WASHINGTON (AP) — A Libyan militant suspected in the deadly Sept. 11, 2012, attack on Americans in Benghazi has been captured and is in U.S. custody, marking the first U.S. apprehension of an alleged perpetrator in the assault that killed U.S. Ambassador Chris Stevens and three other Americans.
President Barack Obama said Ahmed Abu Khattala, a senior leader of the Benghazi branch of the terror group Ansar al-Shariah in Libya, will "now face the full weight of the American justice system."
"The fact that he is now in U.S. custody is a testament to the painstaking efforts of our military, law enforcement, and intelligence personnel," said Obama, whose administration has come under intense criticism from Republicans for being unable to apprehend those responsible for the attack.
Abu Khattala, who will be tried in U.S. court, was captured by U.S. forces on Sunday and is being held in an undisclosed location outside of Libya, according to the Pentagon press secretary, Navy Rear Adm. John Kirby.
Stevens was the first U.S. ambassador to be killed in the line of duty in more than 30 years.
Last year, the U.S. filed charges against Abu Khattala and a number of others in a sealed complaint in U.S. District Court in Washington. The complaint, unsealed Tuesday, charges Abu Khattala with providing, attempting and conspiring to provide material support to terrorists that resulted in death; discharging, brandishing, using, carrying and possessing a firearm during a crime of violence; and killing a person in the course of an attack on a federal facility and conspiring to do so.
Officials said he could face the death penalty if convicted of the latter charge.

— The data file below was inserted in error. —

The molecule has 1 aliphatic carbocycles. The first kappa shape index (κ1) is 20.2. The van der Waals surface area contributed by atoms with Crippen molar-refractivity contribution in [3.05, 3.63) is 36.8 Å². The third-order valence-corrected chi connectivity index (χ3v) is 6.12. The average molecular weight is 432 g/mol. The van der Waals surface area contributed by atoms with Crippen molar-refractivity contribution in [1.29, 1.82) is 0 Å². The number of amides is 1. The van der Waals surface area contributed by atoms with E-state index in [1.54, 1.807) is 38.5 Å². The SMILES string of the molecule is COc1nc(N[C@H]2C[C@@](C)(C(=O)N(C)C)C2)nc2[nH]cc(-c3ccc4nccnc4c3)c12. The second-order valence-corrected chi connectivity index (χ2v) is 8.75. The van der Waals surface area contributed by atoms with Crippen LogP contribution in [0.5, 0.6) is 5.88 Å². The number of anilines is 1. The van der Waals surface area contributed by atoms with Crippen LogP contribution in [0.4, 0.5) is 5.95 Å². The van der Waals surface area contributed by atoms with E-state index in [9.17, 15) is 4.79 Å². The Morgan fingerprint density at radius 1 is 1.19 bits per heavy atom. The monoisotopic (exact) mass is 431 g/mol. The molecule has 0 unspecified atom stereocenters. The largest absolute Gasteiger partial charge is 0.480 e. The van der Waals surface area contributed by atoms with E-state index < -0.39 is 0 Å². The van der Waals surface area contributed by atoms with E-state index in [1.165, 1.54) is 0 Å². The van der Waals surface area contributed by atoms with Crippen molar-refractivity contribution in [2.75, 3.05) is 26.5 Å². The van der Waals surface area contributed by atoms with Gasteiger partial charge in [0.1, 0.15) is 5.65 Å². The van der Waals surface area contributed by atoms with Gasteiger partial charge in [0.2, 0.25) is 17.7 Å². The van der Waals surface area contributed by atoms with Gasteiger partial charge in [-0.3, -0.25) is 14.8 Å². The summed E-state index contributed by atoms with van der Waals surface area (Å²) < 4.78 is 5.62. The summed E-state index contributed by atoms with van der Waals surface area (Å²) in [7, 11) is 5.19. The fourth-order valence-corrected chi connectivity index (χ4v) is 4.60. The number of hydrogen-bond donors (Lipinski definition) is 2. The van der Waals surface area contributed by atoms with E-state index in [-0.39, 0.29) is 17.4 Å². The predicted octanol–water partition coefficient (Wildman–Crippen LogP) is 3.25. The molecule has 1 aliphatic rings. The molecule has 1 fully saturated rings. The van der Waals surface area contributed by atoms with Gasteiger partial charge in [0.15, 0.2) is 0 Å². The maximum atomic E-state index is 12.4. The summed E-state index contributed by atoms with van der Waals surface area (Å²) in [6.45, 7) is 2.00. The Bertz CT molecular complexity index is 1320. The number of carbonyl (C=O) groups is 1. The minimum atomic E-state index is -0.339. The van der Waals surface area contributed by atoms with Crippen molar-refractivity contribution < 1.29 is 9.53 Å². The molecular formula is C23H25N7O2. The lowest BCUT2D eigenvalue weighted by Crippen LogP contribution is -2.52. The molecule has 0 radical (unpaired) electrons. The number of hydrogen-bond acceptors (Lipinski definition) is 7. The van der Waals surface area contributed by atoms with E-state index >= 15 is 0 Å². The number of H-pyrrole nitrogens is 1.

Until now, no one had been arrested in the attack in which a group of militants set fire to the U.S. diplomatic mission in Benghazi.
As the U.S. raid took place Sunday, forces loyal to a renegade general attacked Islamic militant camps in Benghazi as part of a new assault against the groups. Airstrikes targeted the camps on behalf of Gen. Khalifa Hifter, a top military official under dictator Moammar Gadhafi who later defected and lived for years in the U.S.
It isn't clear what the strikes targeted. The general later said the clashes killed five of his fighters. Hifter's forces have targeted Ansar al-Shariah, a hard-line Islamist militia blamed for the attack on the U.S. Consulate there.
In August, Abu Khattala told The Associated Press that he was not in hiding, nor had he been questioned by Libyan authorities over the consulate attack. Abu Khattala was the commander of a militia group called Abu Obaida Bin Jarrah at the time of the attack. In August, he said he had abandoned the militia and begun working as a construction contractor.
"I am a Libyan citizen and the American government has nothing to do with me," he said. "I am in my city, having a normal life and have no troubles and if they have an inquiry to make, they should get in touch with Libyan authorities."
Efforts to reach Abu Khattala Tuesday were not successful, as his mobile phone was apparently turned off.
According to a U.S. official, the operation that captured Abu Khattala was planned over a long period of time and executed by U.S. special operations forces. The official, who spoke on condition of anonymity because he wasn't authorized to disclose sensitive details by name, said the operation was conducted in conjunction with the FBI.
In the immediate aftermath of the stunning attack, political reaction formed along partisan lines that hold fast to this day.
Republican presidential nominee Mitt Romney and others said Obama had emboldened Islamic extremists by being weak against terrorism. But the public still credited Obama with the successful strike against al-Qaida leader Osama bin Laden a few months earlier in Pakistan.
The accusation that took hold was a Republican charge that the White House intentionally misled voters by portraying the Benghazi assault as one of the many protests over an anti-Muslim video made in America, instead of a calculated terrorist attack under his watch.
Obama accused the Republicans of politicizing a national tragedy. He insists that the narrative about the video protests was the best information available at the time.
After 13 public hearings, the release of 25,000 pages of documents and 50 separate briefings over the past year and a half, the arguments are the same.
AP National Security Writer Robert Burns in Washington and writers Maggie Michael and Sarah El Deeb in Cairo contributed to this report.